Details being discussed include the prospective stakes each of the three companies in the common venture. An even split of 33 percent each is one of the options being considered.

Two major Cretan wind energy projects being developed by Terna Energy and the Copelouzos group’s Elika were merged in 2017 to simplify their respective financing procedures through the European Fund for Strategic Investments (EFSI), commonly known as the Juncker Package.

These wind energy parks, promising an overall capacity of approximately 950 MW, will be developed in four prefectures.

PPC’s involvement, if an agreement with Copelouzos and Terna Energy is reached, could offer the power utility a 330-MW capacity.

Besides the current talks with Copelouzos and Terna Energy, PPC has received over ten partnership offers by Greek and foreign firms over the past few months.

The power utility recently signed three Memorandums of Understanding for strategic partnerships in the renewable energy sector, including one with Masdar Taaleri Generation (MTG) concerning a 300-MW capacity.

Ariadne Interconnector minority stake tender early in 2020

A tender to offer one or two prospective partners minority stakes in Ariade Interconnector, the SPV established by power grid operator IPTO for the development of the Athens-Crete electricity grid interconnection, is expected to be staged within the first few months of 2020.

Both the energy minister Costis Hatzidakis and IPTO chief executive Manos Manousakis anticipate common ground will soon be found with RAE, the Regulatory Authority for Energy, to enable the tender to go ahead.

State Grid Corp of China (SGCC) appears willing to participate in the tender. The Chinese company, already holding a 24 percent stake of IPTO, has expressed interest to acquire 20 percent of Ariadne. A related memorandum guaranteeing SGCC’s involvement, has been signed between SGCC and IPTO.

If SGCC’s interest in Ariadne is limited to 20 percent, then a second package, most probably offering an additional 19 percent, will be offered to investors for a total of 39 percent.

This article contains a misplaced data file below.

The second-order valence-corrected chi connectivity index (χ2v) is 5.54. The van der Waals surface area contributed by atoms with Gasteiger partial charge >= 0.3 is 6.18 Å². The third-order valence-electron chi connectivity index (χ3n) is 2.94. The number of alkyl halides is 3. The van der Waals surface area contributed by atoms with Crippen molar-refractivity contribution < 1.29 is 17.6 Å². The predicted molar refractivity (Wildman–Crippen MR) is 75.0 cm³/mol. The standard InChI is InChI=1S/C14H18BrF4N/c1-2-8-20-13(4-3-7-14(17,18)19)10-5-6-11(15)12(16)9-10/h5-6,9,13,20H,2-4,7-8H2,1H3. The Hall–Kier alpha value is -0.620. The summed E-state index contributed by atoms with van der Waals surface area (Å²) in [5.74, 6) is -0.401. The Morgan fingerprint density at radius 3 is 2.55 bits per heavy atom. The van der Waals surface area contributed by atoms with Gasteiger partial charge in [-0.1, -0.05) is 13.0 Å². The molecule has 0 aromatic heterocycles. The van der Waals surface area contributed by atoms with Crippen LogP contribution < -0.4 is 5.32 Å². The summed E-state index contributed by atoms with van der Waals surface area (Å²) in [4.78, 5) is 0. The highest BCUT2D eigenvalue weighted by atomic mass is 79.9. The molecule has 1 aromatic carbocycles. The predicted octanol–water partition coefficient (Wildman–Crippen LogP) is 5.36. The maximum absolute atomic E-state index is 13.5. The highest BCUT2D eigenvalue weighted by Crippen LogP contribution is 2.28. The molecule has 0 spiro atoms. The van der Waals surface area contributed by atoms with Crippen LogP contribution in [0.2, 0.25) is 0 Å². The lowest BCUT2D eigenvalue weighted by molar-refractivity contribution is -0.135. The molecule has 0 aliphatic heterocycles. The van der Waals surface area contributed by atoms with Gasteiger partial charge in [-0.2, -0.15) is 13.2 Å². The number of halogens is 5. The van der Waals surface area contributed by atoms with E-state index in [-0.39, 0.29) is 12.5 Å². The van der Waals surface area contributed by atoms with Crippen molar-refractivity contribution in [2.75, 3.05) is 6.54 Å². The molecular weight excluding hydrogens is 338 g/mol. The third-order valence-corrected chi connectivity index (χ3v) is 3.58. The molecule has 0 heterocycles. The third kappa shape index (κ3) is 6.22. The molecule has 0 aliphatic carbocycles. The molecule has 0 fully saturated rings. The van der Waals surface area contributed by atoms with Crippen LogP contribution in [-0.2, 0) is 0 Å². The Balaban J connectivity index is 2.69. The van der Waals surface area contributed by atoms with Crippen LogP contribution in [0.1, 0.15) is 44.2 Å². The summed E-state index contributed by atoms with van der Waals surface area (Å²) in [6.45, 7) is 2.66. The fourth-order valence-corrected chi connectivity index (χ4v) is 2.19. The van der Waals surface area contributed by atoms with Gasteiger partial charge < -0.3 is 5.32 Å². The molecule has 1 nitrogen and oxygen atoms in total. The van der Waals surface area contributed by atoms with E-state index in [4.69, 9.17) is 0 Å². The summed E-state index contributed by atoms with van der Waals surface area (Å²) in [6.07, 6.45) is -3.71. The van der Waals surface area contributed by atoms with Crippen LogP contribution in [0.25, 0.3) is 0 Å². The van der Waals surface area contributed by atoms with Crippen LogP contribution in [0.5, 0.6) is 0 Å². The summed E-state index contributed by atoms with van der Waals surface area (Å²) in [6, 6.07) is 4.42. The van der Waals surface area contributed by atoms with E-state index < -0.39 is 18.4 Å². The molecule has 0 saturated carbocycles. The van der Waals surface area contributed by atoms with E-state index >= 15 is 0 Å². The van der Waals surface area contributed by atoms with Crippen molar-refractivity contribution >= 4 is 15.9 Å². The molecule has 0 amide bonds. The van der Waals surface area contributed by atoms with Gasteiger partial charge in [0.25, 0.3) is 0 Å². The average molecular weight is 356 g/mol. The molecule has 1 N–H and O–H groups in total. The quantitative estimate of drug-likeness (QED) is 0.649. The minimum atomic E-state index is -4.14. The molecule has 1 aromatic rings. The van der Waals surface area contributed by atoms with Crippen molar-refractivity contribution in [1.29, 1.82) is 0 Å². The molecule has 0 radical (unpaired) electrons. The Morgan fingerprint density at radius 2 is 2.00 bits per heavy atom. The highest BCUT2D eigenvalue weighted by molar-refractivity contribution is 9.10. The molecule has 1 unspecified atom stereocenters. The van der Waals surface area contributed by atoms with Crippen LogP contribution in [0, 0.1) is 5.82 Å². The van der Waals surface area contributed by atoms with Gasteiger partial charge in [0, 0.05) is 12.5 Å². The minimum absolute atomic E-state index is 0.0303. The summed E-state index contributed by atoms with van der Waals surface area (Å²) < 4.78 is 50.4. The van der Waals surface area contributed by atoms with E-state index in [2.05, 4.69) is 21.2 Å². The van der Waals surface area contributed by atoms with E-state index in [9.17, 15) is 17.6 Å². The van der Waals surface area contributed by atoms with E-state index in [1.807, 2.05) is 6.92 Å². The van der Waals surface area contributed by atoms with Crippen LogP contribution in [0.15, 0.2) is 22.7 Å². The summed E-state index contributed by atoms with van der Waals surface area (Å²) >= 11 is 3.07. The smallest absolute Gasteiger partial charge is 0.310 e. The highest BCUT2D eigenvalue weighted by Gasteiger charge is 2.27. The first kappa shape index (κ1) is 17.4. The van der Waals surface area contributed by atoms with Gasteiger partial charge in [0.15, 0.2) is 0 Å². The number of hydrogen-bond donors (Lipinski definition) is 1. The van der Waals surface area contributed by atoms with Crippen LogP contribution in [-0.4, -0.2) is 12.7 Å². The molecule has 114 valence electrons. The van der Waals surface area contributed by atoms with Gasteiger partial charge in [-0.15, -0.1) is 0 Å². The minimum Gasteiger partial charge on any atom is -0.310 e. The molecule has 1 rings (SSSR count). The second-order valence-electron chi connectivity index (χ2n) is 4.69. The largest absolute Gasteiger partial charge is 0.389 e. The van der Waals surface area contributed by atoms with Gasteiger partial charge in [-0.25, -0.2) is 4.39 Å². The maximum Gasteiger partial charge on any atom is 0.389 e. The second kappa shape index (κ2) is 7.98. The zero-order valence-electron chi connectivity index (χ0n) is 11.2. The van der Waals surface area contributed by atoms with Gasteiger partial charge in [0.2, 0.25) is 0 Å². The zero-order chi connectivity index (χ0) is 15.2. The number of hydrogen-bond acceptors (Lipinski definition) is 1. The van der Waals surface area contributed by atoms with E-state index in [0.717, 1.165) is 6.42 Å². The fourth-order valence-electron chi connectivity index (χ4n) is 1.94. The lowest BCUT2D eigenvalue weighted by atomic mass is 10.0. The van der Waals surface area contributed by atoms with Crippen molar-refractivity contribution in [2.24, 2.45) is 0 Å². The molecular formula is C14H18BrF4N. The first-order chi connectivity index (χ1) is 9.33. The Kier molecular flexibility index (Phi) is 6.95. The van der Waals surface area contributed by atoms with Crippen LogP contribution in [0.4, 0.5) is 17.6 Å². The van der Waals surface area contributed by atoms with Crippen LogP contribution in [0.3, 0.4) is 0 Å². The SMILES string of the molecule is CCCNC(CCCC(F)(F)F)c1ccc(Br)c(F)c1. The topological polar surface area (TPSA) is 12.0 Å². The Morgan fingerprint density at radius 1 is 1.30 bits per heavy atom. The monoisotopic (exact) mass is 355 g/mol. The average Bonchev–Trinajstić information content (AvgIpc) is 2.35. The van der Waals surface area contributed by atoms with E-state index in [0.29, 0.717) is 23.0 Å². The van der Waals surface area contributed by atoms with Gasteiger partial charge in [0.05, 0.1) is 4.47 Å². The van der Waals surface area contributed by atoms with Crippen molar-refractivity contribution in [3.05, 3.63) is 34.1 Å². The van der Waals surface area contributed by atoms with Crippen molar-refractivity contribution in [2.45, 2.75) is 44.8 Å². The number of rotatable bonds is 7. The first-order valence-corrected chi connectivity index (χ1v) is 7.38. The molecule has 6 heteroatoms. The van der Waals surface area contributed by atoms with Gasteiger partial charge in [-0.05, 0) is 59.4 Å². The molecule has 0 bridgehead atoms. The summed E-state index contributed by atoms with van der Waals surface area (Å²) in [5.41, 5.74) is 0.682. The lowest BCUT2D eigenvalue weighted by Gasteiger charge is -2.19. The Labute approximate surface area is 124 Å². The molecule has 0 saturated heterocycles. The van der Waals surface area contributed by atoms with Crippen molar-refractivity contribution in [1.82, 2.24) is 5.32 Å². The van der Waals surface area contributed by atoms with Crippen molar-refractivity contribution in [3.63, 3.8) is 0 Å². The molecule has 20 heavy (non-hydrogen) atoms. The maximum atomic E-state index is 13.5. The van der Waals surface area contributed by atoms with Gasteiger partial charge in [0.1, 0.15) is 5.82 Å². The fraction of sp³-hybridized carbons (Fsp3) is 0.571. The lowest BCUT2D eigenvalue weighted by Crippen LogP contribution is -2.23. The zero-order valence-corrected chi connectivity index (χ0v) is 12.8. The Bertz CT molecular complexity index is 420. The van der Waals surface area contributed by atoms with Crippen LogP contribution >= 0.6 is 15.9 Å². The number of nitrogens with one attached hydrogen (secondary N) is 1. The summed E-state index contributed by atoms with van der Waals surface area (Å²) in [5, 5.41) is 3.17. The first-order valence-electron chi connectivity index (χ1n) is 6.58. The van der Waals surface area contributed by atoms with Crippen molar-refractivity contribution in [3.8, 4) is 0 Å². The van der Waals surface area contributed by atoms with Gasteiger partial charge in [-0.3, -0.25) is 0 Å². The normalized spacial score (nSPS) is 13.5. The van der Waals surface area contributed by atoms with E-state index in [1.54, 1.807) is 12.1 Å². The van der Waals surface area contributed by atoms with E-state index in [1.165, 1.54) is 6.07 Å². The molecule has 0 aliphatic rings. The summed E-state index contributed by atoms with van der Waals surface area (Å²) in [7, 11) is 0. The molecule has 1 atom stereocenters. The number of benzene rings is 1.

This is the Ariadne Interconnector stake that had been planned for EuroAsia, a consortium of Cypriot interests that has opposed IPTO’s decision to appoint Ariadne, a subsidiary firm, as project promoter of the Athens-Crete electricity grid interconnection.

Euroasia, heading a consortium formed for a wider PCI-status interconnection project to link the Greek, Cypriot and Israeli grids, has sought control of the Crete-Athens segment’s development.

If SGCC expresses an interest for an Ariadne stake bigger than 20 percent, then just one package offering 39 percent will be offered through a tender.

IPTO is determined to keep a majority stake in its subsidiary Ariadne as the operator wants to maintain control over the construction stage of the Athens-Crete link, to be managed by the operator once launched.

Investors, especially from abroad, are expected to show strong interest in Ariadne.

The IPTO administration is also looking to offer minority stakes to investors in other projects it is developing. This would secure further financing support and swifter completion.

SGCC interested in additional IPTO stake, Crete grid link role

The chief official at State Grid Corp of China (SGCC) is expected to officially express interest for an additional stake in Greek power grid operator IPTO as well as an entry into its subsidiary Ariadne, project promoter of the planned Crete-Athens electricity grid interconnection.

Wei Kou, the SGCC chairman, is scheduled to hold a meeting with Greek energy minister Costis Hatzidakis in Athens today.

The Chinese official is part of a visiting Chinese delegation spearheaded by President Xi Jinping. The group arrived yesterday.

The energy ministry has known about SGCC’s interest in both matters for quite some time now.

In July, Hatzidakis, the energy minister, had announced a government intention to further privatize IPTO. SGCC already holds a 24 percent share.

Ensuing reports on the additional IPTO stake that could be offered by the Greek government have ranged between 20 and 30 percent.

As for the Crete-Athens grid link, needed to resolve a looming energy shortage threat on the island, SGCC’s right to become involved is unclear. The European Commission needs to clarify whether the subsidiary of a certified operator – in this case, Ariadne – can develop national grid projects if third parties have entered as shareholders.

Quite clearly, the Greek government is keen on further energy sector collaborations with China. Athens, however, will need to move with particular care and abide by stricter EU rules concerning Chinese investments in European sectors of strategic importance.